The second thing I'd like to say is, this is about way more than economics. It's important to be able to earn a living. And I want all of you to contribute to America's economic welfare. But it's about more than economics. A century ago, visionaries here in Flint harnessed the potential of new technology to build the world's largest auto company. Their success gave Americans a mobility and freedom that reshaped the entire economic and physical landscape of our nation.
Today, at the dawn of the Information Age, we have the potential to give millions of Americans even greater freedom in cyberspace. As I said, it's about more than economics. You know, when I was driving from my last stop here, there were police along the way at intersections, making sure that no children got in the way of the motorcade or no cars went through the stop sign. One of those police officers was in a wheelchair. (Applause.)
One of my speechwriters has one disabled arm and one prostheses. He writes a heck of a speech. It's nice that he's got a job, but it's more important that the feelings of his heart can be expressed. One of the things I've learned in nearly 30 years in public life and a few years before that, just sort of ambling around the world, is that everybody's got a story. Everybody's got dreams, everybody's afraid sometimes and brave sometimes. And in the end, when you strip it all away, there's not a great deal of difference in the relative significance of our stories. If you put all the people in the world end to end, with the person with the lowest IQ on one end and the highest IQ on the other, you couldn't stick a straw between any two people.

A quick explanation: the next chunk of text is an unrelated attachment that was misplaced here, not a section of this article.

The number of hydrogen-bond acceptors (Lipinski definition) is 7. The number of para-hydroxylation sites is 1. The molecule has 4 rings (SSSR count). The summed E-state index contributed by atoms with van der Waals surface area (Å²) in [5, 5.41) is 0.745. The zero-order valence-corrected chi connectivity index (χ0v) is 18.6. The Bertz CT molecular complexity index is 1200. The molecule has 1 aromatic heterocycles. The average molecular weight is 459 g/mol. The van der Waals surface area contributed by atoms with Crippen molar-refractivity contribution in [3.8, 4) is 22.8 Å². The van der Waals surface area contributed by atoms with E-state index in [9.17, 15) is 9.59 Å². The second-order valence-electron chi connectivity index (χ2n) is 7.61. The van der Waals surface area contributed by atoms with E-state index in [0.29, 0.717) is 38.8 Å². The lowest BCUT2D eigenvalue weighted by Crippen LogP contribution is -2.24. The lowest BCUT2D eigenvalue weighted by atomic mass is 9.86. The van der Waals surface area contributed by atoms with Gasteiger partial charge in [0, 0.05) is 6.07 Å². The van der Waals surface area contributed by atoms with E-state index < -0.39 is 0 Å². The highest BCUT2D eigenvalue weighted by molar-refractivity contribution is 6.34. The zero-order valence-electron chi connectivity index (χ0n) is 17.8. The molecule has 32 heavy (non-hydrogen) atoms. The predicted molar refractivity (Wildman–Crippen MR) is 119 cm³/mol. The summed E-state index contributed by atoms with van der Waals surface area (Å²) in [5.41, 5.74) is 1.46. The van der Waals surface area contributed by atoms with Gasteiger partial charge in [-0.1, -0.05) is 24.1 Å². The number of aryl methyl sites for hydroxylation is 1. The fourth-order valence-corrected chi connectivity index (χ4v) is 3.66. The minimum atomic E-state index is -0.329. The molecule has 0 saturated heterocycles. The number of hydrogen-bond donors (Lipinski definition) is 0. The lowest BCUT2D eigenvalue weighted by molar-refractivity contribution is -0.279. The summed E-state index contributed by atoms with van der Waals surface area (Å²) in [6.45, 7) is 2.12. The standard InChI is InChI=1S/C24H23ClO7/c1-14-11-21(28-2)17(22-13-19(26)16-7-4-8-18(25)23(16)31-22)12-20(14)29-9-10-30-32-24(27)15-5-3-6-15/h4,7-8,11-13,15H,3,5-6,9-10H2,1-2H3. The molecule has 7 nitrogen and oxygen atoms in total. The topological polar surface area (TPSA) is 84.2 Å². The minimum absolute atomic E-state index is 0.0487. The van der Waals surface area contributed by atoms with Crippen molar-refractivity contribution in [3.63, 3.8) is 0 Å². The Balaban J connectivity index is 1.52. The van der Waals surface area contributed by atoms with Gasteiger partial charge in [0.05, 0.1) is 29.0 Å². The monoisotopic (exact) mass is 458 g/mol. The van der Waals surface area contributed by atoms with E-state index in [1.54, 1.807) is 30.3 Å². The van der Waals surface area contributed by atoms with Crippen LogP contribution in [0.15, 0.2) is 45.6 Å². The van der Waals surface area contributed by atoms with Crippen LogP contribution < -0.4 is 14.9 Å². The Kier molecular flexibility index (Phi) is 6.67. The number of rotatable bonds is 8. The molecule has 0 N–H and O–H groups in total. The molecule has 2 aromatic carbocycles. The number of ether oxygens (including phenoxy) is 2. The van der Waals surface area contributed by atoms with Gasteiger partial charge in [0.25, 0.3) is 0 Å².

The whole premise of America is that we are inherently, in a fundamental way, equal, though unique. People carry different burdens in life, and everybody, even the most blessed, carry a few. God puts bigger burdens on some than others, but everybody should have the chance to have their story. (Applause.) In the end, in the not completely knowable terrain of the human heart is the real argument for all these efforts.
So I ask you, I'll do everything I can in the time remaining. For the rest of my life I'll be grateful that I happened to be President at this moment of true revolution in human ability. But we have to keep working, and never forget the economics is important, but the dreams matter more.
Thank you and God bless you. (Applause.)
END 3:37 P.M. EDT